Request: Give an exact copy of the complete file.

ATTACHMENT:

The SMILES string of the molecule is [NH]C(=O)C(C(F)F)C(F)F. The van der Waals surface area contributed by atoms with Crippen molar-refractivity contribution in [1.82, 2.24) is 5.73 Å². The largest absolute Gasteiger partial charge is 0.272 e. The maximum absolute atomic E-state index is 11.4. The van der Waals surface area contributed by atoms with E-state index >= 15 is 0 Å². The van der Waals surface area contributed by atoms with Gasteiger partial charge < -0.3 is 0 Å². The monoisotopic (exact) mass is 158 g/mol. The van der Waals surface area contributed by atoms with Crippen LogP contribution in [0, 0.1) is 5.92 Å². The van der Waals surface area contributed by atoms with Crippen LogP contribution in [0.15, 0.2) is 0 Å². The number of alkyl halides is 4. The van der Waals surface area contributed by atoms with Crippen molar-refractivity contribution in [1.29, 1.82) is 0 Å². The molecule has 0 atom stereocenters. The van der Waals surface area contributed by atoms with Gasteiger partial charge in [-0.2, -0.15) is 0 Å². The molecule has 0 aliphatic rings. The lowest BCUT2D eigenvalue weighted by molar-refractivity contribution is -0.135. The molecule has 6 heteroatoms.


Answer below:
The SMILES string of the molecule is [NH]C(=O)C(C(F)F)C(F)F. The van der Waals surface area contributed by atoms with Crippen molar-refractivity contribution in [1.82, 2.24) is 5.73 Å². The largest absolute Gasteiger partial charge is 0.272 e. The maximum absolute atomic E-state index is 11.4. The van der Waals surface area contributed by atoms with E-state index >= 15 is 0 Å². The van der Waals surface area contributed by atoms with Gasteiger partial charge < -0.3 is 0 Å². The monoisotopic (exact) mass is 158 g/mol. The van der Waals surface area contributed by atoms with Crippen LogP contribution in [0, 0.1) is 5.92 Å². The van der Waals surface area contributed by atoms with Crippen LogP contribution in [0.15, 0.2) is 0 Å². The number of alkyl halides is 4. The van der Waals surface area contributed by atoms with Crippen molar-refractivity contribution in [1.29, 1.82) is 0 Å². The molecule has 0 atom stereocenters. The van der Waals surface area contributed by atoms with Gasteiger partial charge in [-0.2, -0.15) is 0 Å². The molecule has 0 aliphatic rings. The lowest BCUT2D eigenvalue weighted by molar-refractivity contribution is -0.135. The molecule has 6 heteroatoms.